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What Exactly Did They Mean? 

By June 27, 2023August 16th, 2023No Comments

By Beth Ellen Holimon

You leave meeting wondering what the person meant by “Let’s schedule that soon.”  Could they have meant something other than “let’s not forget to schedule that”? Could they have been questioning why you have not scheduled that yet? Could they have been implying that you forgot to schedule something else? 

The more power one has (socially or organizationally), the less likely they are to think about different meanings of something said to them.  The path to meaningful dialogue is often obstructed by semantic disagreements, power differentials, and diverse backgrounds. A study on semantic cognition from Louis Marti, et al sheds light on the extent of semantic variation among individuals. Even seemingly simple concepts like “penguin” elicit a wide range of interpretations. For instance, Marti’s team identified “at least 10 to 30 quantifiably different concept variants” associated with the word “penguin.” These variants encompass aspects such as weight perception, noise production, and comparative associations with other animals. Some individuals may envision penguins as heavy due to their waddling, while others may consider them light based on bird skeletons. Additionally, people’s perception of penguins as noisy or their likeness to a finch or a dolphin can differ.

The implication of such semantic variation is significant. Understanding that different individuals may hold diverse concept variants is essential to foster empathy, collaboration, and inclusive discussions. In fact, Marti’s research found that the probability of two people selected at random sharing the same concept of a penguin is only around 12 percent. This highlights the need for us to recognize and appreciate the richness of differing interpretations within their teams.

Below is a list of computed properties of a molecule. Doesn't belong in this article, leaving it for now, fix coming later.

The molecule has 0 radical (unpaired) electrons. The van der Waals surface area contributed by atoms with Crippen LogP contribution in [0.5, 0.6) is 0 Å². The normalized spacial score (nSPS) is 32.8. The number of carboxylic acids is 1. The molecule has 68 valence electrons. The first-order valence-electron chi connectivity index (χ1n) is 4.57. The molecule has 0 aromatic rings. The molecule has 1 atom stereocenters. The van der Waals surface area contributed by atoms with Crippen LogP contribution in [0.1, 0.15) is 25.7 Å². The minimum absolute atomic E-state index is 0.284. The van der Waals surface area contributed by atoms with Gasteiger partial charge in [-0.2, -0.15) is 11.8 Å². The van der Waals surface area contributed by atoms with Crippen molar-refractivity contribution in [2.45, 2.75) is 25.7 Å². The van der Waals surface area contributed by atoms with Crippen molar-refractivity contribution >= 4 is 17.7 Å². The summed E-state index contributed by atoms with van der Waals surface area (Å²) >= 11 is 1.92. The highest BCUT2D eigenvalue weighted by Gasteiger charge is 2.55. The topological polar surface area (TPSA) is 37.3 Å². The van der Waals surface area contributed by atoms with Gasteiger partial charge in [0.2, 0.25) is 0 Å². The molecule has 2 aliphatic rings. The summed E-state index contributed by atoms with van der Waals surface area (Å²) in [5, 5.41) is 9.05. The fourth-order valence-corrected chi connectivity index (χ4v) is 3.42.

What Exactly Did They Mean?  Semantic Variation Among Workmates.


In any interaction, power dynamics can influence how semantic disagreements unfold. Individuals in positions of power may inadvertently exert control over conversations, suppressing diverse perspectives and hindering productive dialogue. It is crucial to create a culture that actively addresses power imbalances, encourages equitable participation, and values the insights and experiences of all team members.

Cultivating emotional intelligence is essential for navigating semantic diversity and fostering inclusive office dynamics within nonprofit organizations. By incorporating the following advice from Bill Murphy Jr.’s communication habits, nonprofit professionals can nurture effective communication and understanding:

  1. Starting Conversations the Right Way: Initiate discussions with inclusive language that demonstrates respect and invites diverse perspectives, considering the varied concept variants individuals may hold.
  2. Expressing Shared Emotions: Acknowledge and validate shared emotions without losing control, creating a safe space for empathetic dialogue and understanding differing viewpoints.
  3. Guiding Conversations without Control: Foster an environment of active listening, where everyone feels empowered to contribute their perspectives, regardless of their position in the organization’s hierarchy.
  4. Using Words that Signal Support: Choose words that convey support and empathy, fostering trust and inclusivity, especially when addressing differing interpretations and concepts.
  5. Adjusting Language for Effective Advice: Adapt your language to provide guidance effectively, taking into consideration the diverse backgrounds and experiences of your team members.
  6. Recognizing Strength in Vulnerability: Embrace vulnerability and authenticity, appreciating diverse strengths and perspectives within the team, even when they may initially appear as weaknesses.
  7. Harnessing the Power of Intentional Words: Employ thoughtful language choices that promote respect, inclusivity, and understanding, while being mindful of the potential semantic variations.  Discuss as a team what words and phrases to use and not use. 
  8. Owning Decisions and Recognizing Others’ Limitations: Take responsibility for decisions, particularly when saying “no,” while empathetically recognizing the constraints faced by others due to power dynamics or systemic barriers.
  9. Reflecting and Improving: Engage in regular self-reflection to identify areas for growth, enhance communication skills, and foster continuous improvement, acknowledging the influence of diverse backgrounds and perspectives on semantic understanding.


We are all working to create positive social change, and fostering inclusive workplaces aligns with this mission. Recognizing the impact of power differentials, diverse backgrounds, genders, and race on semantic disagreements is crucial. By prioritizing empathy, active listening, and respect for diverse perspectives, our conversations will keep us up less at night! 


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